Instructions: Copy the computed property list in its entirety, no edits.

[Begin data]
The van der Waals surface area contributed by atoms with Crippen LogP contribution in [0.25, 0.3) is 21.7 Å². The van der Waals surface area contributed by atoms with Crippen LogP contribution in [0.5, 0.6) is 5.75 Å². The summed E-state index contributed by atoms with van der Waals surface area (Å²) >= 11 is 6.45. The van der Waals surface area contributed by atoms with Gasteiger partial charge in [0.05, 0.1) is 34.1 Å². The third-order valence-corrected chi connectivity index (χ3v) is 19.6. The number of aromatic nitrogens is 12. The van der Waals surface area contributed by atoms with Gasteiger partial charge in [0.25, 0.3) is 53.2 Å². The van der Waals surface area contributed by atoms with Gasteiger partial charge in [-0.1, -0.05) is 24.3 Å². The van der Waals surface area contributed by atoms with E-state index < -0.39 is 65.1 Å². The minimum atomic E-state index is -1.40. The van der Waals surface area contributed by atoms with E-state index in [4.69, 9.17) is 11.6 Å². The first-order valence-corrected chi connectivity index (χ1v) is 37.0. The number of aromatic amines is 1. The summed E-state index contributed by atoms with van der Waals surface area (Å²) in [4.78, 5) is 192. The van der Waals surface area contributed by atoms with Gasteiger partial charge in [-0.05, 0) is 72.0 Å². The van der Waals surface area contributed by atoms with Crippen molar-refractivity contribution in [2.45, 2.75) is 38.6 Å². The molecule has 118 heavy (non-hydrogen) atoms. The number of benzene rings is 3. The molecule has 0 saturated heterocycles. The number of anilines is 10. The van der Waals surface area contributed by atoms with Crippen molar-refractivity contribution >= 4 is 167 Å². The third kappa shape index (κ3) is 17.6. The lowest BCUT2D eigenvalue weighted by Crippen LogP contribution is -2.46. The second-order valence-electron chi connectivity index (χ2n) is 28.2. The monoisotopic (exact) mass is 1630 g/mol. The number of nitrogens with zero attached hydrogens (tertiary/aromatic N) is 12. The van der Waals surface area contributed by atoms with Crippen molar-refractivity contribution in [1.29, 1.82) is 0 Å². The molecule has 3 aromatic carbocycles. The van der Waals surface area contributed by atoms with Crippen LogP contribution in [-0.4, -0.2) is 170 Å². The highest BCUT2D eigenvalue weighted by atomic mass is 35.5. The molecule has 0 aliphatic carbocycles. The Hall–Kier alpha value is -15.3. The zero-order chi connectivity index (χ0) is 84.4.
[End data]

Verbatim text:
The van der Waals surface area contributed by atoms with Crippen LogP contribution in [0.25, 0.3) is 21.7 Å². The van der Waals surface area contributed by atoms with Crippen LogP contribution in [0.5, 0.6) is 5.75 Å². The summed E-state index contributed by atoms with van der Waals surface area (Å²) >= 11 is 6.45. The van der Waals surface area contributed by atoms with Gasteiger partial charge in [0.05, 0.1) is 34.1 Å². The third-order valence-corrected chi connectivity index (χ3v) is 19.6. The number of aromatic nitrogens is 12. The van der Waals surface area contributed by atoms with Gasteiger partial charge in [0.25, 0.3) is 53.2 Å². The van der Waals surface area contributed by atoms with Gasteiger partial charge in [-0.1, -0.05) is 24.3 Å². The van der Waals surface area contributed by atoms with E-state index < -0.39 is 65.1 Å². The minimum atomic E-state index is -1.40. The van der Waals surface area contributed by atoms with E-state index in [4.69, 9.17) is 11.6 Å². The first-order valence-corrected chi connectivity index (χ1v) is 37.0. The number of aromatic amines is 1. The summed E-state index contributed by atoms with van der Waals surface area (Å²) in [4.78, 5) is 192. The van der Waals surface area contributed by atoms with Gasteiger partial charge in [-0.05, 0) is 72.0 Å². The van der Waals surface area contributed by atoms with Crippen molar-refractivity contribution in [2.45, 2.75) is 38.6 Å². The molecule has 118 heavy (non-hydrogen) atoms. The number of benzene rings is 3. The molecule has 0 saturated heterocycles. The number of anilines is 10. The van der Waals surface area contributed by atoms with Crippen molar-refractivity contribution >= 4 is 167 Å². The third kappa shape index (κ3) is 17.6. The lowest BCUT2D eigenvalue weighted by Crippen LogP contribution is -2.46. The second-order valence-electron chi connectivity index (χ2n) is 28.2. The monoisotopic (exact) mass is 1630 g/mol. The number of nitrogens with zero attached hydrogens (tertiary/aromatic N) is 12. The van der Waals surface area contributed by atoms with Crippen molar-refractivity contribution in [1.29, 1.82) is 0 Å². The molecule has 3 aromatic carbocycles. The van der Waals surface area contributed by atoms with Crippen LogP contribution in [-0.4, -0.2) is 170 Å². The highest BCUT2D eigenvalue weighted by atomic mass is 35.5. The molecule has 0 aliphatic carbocycles. The Hall–Kier alpha value is -15.3. The zero-order chi connectivity index (χ0) is 84.4.